My Intelligent

  • View

  • Download

Embed Size (px)




The following gives an in-depth definition of what an expert system is. It was approved by a committee of expert system specialists from the British Computer Society. The definition perfectly captures the basic principles and likely capabilities of an expert system.An expert system is regarded as the embodiment within a computer of a knowledge-based component from an expert skill in such a form that the system can offer intelligent advice or take an intelligent decision about a processing function. A desirable additional characteristic, which many would consider fundamental, is the capability of the system, on demand, to justify its own line of reasoning in a manner directly intelligible to the enquirer. The style adopted to attain these characteristics is ruled based programming [C. Naylor, 1983].This report will attempt to explain an expert system which was written in 4D running on the penny shell. Basically, the penny shell bases its principles on production rules and Markov Algorithm, thus its execution methods ensures that rules always run in strict rule number order. This strict rule order number can be interrupted if a go to rule function is used. It is important to note that these execution methods could also be known as Inference methods.

For a system to be known as a working expert system, it has to first at least at the lowest form demonstrate some form of Intelligence. If you stop any individual on the street and ask him or her, Please kindly define what you mean by Intelligence. Two out of three times, it is guaranteed that you would get the following definitions 1. Someones intelligence is their ability to understand and learn things.2. Intelligence is the ability to think and understand instead of doing things by instinct or automaticallyIf you have taken note, you would notice that both definitions are very different. The first definition relates it to human beings; the second definition has no such prejudice. The second definition could be related to even inorganic things. And also, the second definition also shows a relationship between intelligence and the ability to think.Thinking as defined by the essential English dictionary is the activity of using your brain to consider a problem or to create an idea to solve a problem. Another interesting concept that gives a deeper understanding of Intelligence is that it is the ability to learn and understand, to solve problems and to make decisionsSince humans have this in built ability to use a thought pattern in an intelligent way, can this ability be given to an ordinary machine. Giving an ordinary machine the ability to use a thought pattern in an intelligent way is Artificial Intelligence (AI).The idea of giving machines AI didnt really become popular amongst computer scientist until the late 1940s. In summary, the goal of AI as a computer science is to make machines do things that would require intelligence if done by humans (Boden 1977).Amongst the various questions that came about because of AI, one question has always remained at the forefront. And that question is Can Machines think?. And as usual a straight forward yes answer couldnt be given. But, rather a very fuzzy yes answer would be given.The reason for the very fuzzy yes is simple. Because not every humans abilities are equal, it would be the same as machines not every machine would be able to think as smartly as humans.One man who gave credibility to the ability of machines thinking for themselves is Alan Turing. Turing asked questions which are basically variations of Can machines think? These questions include Is there thought without experience? Is there mind without communication? Is there language without living? Is there intelligence without life?Turing didnt provide answers to these questions; he just simply set about inventing the turing imitation game. This is also known as the turing test. The turing imitation game is designed so as to deceive an interrogator. If a machine can pass the game/test, it could be defined as intelligent. And also, if it passes It could define the intelligent behaviour of a computer as the ability to achieve the human level performance in cognitive tasks [1]The turing test was made up of two phases. In phase 1, shown in the figure 1 below, the interrogator, a man and a woman are each placed in separate rooms and can communicate only via a neutral medium such as a remote terminal. The interrogators objective is to work out who is the man and who is the woman by questioning them. The rules of the game are that the man should attempt to deceive the interrogator that he is the woman, while the woman has to convince the interrogator that she is the woman [1].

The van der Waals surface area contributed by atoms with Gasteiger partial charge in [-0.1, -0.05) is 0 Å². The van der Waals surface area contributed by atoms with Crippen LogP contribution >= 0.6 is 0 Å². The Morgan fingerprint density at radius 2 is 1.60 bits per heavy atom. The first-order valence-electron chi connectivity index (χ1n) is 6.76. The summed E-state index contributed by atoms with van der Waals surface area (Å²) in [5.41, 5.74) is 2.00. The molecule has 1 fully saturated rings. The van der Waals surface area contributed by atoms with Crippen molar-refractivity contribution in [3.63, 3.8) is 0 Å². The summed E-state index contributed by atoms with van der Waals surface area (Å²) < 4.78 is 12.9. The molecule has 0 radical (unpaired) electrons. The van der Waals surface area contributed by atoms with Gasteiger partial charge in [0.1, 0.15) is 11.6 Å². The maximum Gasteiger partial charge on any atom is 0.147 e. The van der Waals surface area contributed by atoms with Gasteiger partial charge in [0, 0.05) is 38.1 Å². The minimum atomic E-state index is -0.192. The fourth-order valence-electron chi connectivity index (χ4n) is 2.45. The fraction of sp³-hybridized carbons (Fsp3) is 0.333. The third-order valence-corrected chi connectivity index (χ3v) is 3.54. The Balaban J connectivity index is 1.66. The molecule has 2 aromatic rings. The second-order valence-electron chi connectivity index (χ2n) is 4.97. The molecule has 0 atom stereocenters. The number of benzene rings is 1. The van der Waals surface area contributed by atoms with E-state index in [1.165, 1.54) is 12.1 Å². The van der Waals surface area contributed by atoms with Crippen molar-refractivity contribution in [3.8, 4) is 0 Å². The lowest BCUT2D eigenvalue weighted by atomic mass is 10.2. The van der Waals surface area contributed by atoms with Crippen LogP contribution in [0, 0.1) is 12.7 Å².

Figure 1: Turing test, phase 1